The Federal Communications Commission's (FCC) mid-May meeting has generated divisive rhetoric from the right and many progressives. Yet, as the public comment period spans over the coming months, and as individuals and groups weigh in on FCC Chairman Tom Wheeler's compromised proposal for new Open Internet regulations, it is important to step back and gain some clarity on what truly matters in this debate. Specifically, that the guidelines proposed by Chairman Wheeler strike the proper balance between holding companies accountable for their behavior and encouraging the kind of innovation that has defined the Internet's success.
While the concerns that many proponents of strong net neutrality rules hold may seem sensible, the truth is that pursuing draconian regulations in a knee-jerk reaction is simply unnecessary and could potentially hamper future innovation. Further, the demands to regulate broadband as a utility like the old phone monopolies of a departed era, I believe, are a step too far.
There does not seem to be any real evidence that ISPs have an incentive to violate net neutrality principles, simply because it is inherently important to their customers that they are able to access an open Internet, and in a competitive marketplace, angering your customers is a death knell to your business.
In fact, the kind of discrimination net neutrality supporters so fear seems to rear its head in other areas of the tech industry, but receives little scrutiny. Google, as much a gatekeeper to the Internet as any ISP, actively solicits money from companies to place products and services in favorable search locations on its interface. Small start-ups are certainly disadvantaged when web users are enticed to their bigger competitors on the world's most popular search engine.
Moreover, just the other week Amazon reportedly delayed shipping a bestselling book in an alleged effort to gain leverage when negotiating a deal with the book's publisher. It is hard to find a better example of the kind of behavior that strong net neutrality supporters would condemn in a similar situation involving an ISP and online content. One could argue that these two instances could cause greater consumer harm, yet we remain focused on regulating the Internet with a 20th-century mindset.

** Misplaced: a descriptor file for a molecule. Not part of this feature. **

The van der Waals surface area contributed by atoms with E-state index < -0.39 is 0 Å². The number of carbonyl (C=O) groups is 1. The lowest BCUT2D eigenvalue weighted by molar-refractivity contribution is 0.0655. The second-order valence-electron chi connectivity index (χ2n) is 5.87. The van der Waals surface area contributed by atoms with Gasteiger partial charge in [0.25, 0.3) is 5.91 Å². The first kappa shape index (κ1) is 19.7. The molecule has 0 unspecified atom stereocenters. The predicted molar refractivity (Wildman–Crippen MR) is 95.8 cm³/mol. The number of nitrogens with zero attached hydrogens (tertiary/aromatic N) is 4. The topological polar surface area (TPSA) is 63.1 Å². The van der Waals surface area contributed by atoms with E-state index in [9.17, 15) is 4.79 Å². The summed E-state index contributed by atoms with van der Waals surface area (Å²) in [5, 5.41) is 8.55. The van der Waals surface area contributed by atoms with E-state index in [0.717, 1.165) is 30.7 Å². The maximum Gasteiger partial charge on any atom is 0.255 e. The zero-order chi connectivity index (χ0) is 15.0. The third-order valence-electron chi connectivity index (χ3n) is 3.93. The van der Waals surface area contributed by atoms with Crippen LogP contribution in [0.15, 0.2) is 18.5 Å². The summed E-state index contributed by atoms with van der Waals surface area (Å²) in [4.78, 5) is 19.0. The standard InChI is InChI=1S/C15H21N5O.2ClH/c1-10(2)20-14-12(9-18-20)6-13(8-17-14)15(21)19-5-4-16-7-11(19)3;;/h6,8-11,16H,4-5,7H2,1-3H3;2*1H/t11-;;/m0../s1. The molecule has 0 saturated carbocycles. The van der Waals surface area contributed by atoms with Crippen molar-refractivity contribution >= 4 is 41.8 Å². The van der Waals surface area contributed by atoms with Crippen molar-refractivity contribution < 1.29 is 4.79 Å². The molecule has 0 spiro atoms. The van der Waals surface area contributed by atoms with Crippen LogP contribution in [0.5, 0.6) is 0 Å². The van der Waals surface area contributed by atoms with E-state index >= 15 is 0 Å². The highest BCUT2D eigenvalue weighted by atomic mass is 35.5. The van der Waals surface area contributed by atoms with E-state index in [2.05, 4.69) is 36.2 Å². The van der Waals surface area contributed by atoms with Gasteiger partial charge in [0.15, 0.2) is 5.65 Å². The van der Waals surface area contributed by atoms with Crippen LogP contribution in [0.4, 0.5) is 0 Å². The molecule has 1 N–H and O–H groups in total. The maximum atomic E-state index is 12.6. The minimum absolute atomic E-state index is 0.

Unfortunately, the time and energy that has been spent fighting the net neutrality battle has diverted attention away from more pressing issues such as furthering broadband deployment in underserved minority communities or ensuring that all kids in both urban and rural areas have access to a laptop, tablet, or other smart device with access to affordable high-speed Internet.
The reality is many Americans rely on Internet technologies in a major way, and policymakers must prioritize policy issues that actually extend the vast benefits of the high tech industry and avoid tinkering around the edges in pursuit of an elusive regulatory utopia.
Ultimately, this net neutrality debate only exists because of legal and regulatory ambiguities caused by outdated and archaic laws and regulations. The best thing that could happen for every side of this debate would be for Congress to pass a new Communications Act that would clarify the confusion and disagreement. A new law could ensure that different parts of the Internet ecosystem operate under a uniform set of rules. This would give consumers and businesses a level playing field on which to compete, ensuring that the dynamism of the Internet continues to grow in the years to come.
While reforming the Communications Act will undoubtedly take some time to accomplish, regulators at the FCC are right to do what they can now on pressing issues. And Chairman Wheeler has the right framework in mind that avoids the pitfalls of antiquated telephone-era regulations so we can hopefully address the net neutrality debate and move on to other more worthwhile pursuits for the public.